The PD-L1/PD-1 immune checkpoint pathway, consisting of the inhibitory receptor PD-1 on T cells, and its ligand PD-L1 on tumor cells and antigen presenting cells (APCs), is a major mechanism for tumors to escape immune attack. Blocking antibodies of PD-1 and PD-L1 have demonstrated unprecedented clinical activities against an array of human cancers, yet durable benefit is limited to a small subset of patients. Expanding the clinical benefit to a larger population of patients has met critical challenges due to our incomplete understanding of the PD- L1/PD-1 pathway and how their blockade antibodies work. Our long-term goal is to fill these mechanistic gaps through the use of novel, unique and robust approaches. We recently uncovered two novel aspects of PD-L1/PD- 1 signaling. Intracellularly, we showed that the T cell costimulatory receptor CD28 is a primary target of PD-1 associated phosphatases. Extracellularly, we discovered that PD-L1 can be neutralized in cis by PD-1 expressed on the same cells, i.e., APCs. In this proposal, we will integrate and extend these two prior findings to elucidate a poorly defined extracellular crosstalk between PD-L1/PD-1 and CD28 pathways. Our preliminary experiments revealed that the CD28 ligand B7.1 binds and neutralizes PD-L1 in cis, but not in trans. Guided by this new finding, we propose to pursue three specific aims to determine the biochemical and functional consequences of the B7.1/PD-L1 cis-interaction and how this interaction might underlie unreported mechanisms of actions for PD- L1 and PD-1 blockade antibodies.
In Aim -1, we will determine whether B7.1 neutralizes the ability of PD-L1 to bind and activate PD-1 through cis-interaction.
In Aim -2, we will ask the reciprocal question of whether cis-PD- L1 inhibits the ability of B7.1 to bind and activate CD28.
In Aim -3, we will use well-defined co-culture assays and mouse tumor models to determine the effects of PD-1 and PD-L1 blockade antibodies in the context of B7.1/PD- L1 cis-interaction. The key for achieving these goals is to decouple and quantitate cis and trans interaction at the cell-cell interface. To this end, we plan to integrate classical approaches and our recently developed membrane reconstitution, live cell imaging (TIRF) and cell-specific antibody blockade assays. Completion of the project will reveal in-depth insights into the regulatory mechanism of the PD-L1/PD-1 immune checkpoint axis, its crosstalk with the B7/CD28 pathway, and the mechanism of actions of therapeutic antibodies. These mechanistic insights will likely yield novel targets and biomarkers of PD-1 targeted cancer immunotherapy.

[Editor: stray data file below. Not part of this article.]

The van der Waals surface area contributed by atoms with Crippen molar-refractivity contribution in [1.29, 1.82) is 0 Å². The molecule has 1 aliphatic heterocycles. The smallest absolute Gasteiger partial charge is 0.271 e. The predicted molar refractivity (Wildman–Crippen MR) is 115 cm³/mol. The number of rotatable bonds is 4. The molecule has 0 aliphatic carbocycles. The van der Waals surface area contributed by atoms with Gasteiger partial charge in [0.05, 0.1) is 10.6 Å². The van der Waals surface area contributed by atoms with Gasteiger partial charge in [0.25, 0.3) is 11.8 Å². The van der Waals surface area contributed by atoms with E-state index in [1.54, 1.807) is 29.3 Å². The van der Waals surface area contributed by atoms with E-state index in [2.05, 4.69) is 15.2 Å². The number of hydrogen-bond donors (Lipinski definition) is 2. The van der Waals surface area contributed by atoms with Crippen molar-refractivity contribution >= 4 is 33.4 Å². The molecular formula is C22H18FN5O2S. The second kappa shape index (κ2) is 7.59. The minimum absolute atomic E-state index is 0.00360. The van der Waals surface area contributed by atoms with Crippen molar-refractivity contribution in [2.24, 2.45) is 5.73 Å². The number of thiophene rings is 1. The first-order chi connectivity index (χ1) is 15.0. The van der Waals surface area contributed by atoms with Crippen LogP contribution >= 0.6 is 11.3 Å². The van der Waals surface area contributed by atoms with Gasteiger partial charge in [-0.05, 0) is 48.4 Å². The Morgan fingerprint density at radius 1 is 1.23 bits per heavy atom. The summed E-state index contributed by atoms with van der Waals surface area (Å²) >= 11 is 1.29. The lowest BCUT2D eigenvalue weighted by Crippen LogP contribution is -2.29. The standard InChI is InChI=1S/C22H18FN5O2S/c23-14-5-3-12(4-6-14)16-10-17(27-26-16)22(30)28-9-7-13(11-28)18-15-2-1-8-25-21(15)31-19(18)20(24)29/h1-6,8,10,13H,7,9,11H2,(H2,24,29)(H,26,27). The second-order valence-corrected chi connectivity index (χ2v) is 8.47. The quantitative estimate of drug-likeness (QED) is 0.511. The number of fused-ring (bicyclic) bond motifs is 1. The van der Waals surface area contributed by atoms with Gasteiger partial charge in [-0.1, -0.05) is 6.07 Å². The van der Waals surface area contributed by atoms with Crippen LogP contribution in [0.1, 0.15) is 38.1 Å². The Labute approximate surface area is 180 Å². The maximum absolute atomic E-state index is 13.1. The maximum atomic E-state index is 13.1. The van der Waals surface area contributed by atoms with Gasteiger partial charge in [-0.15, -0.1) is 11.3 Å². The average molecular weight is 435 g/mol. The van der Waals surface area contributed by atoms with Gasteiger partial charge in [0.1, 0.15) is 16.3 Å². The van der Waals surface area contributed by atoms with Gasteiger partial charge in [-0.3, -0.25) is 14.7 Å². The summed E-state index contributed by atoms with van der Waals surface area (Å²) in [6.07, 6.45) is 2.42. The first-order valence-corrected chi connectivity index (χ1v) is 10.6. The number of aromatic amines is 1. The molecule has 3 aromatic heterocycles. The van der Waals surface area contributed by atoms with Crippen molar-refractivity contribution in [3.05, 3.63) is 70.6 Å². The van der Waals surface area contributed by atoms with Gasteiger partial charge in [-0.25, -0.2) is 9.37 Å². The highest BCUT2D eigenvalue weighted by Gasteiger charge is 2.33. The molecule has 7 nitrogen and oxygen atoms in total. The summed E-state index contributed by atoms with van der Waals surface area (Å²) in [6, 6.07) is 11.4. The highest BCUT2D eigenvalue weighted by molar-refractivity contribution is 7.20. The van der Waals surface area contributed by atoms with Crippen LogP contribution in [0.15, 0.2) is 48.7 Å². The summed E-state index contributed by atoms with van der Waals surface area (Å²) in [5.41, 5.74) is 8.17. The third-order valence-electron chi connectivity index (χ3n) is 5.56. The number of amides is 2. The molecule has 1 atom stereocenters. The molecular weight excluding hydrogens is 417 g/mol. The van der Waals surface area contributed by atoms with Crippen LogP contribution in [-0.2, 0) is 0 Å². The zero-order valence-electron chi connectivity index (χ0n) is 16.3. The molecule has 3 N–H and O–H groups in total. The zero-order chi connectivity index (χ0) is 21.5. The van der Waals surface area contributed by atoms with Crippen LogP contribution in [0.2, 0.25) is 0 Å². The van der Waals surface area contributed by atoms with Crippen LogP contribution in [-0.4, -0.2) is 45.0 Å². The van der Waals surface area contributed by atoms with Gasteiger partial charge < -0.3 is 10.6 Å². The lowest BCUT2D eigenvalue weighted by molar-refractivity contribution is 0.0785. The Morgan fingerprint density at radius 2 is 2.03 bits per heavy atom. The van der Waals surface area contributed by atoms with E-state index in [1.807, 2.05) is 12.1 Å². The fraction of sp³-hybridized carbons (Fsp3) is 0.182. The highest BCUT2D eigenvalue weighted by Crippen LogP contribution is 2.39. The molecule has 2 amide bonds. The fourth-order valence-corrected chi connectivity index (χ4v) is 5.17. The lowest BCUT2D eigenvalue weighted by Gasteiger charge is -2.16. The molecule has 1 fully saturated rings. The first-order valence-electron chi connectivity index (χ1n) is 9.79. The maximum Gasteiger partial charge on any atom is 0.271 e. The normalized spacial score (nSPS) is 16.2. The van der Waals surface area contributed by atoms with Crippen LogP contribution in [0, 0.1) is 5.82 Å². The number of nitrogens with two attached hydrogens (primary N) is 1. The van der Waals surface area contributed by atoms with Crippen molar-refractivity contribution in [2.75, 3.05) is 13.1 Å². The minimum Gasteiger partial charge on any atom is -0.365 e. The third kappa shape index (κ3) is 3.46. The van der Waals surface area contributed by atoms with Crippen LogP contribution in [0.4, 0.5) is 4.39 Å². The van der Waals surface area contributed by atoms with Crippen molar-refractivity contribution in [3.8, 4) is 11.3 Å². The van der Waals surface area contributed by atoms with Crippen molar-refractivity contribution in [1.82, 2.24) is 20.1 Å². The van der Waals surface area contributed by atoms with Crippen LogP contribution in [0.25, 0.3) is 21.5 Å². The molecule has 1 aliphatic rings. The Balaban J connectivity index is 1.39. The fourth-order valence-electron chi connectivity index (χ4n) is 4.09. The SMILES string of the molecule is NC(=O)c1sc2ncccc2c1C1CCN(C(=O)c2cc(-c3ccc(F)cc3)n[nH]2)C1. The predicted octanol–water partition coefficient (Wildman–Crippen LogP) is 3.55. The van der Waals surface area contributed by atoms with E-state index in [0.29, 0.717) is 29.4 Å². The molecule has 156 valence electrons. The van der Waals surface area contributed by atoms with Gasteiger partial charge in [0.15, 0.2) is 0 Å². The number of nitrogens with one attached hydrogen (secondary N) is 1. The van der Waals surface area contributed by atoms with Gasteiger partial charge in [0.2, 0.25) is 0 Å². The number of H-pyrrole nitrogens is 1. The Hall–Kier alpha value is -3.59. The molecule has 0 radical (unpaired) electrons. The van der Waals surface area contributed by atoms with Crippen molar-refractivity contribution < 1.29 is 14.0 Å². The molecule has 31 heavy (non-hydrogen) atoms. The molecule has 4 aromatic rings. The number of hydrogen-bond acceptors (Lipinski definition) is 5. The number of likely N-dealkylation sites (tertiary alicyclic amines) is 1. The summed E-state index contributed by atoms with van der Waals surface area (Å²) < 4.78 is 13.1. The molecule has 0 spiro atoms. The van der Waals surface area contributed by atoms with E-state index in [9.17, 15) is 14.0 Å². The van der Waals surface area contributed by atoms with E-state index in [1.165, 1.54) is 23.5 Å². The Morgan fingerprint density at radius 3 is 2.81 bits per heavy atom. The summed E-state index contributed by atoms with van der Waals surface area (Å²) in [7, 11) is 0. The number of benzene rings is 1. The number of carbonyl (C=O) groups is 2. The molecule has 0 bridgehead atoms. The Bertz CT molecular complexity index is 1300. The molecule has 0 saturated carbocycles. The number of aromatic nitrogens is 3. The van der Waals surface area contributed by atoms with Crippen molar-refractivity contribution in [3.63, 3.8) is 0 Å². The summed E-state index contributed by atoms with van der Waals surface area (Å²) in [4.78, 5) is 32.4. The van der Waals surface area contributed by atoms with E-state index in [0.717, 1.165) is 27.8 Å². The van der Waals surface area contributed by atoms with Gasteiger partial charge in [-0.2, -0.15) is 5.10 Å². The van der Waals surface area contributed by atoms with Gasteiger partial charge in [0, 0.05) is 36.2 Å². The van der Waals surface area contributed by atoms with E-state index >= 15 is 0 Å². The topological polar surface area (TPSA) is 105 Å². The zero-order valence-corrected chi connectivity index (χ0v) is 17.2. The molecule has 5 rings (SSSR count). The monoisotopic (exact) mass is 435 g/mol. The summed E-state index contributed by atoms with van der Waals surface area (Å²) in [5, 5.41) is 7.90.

Development of PD-1 and PD-L1 inhibitors is a major breakthrough in cancer immunotherapy, yet clinical success is restricted to a small subset of cancer patients. Our proposed studies aim to uncover a novel regulatory mechanism of the PD-L1/PD-1 pathway and to elucidate the mechanisms of action of their therapeutic inhibitors, using novel, unique and precise assays. Execution of the proposed research will lay the foundation for designed more effective and durable PD-1 targeted cancer immunotherapy.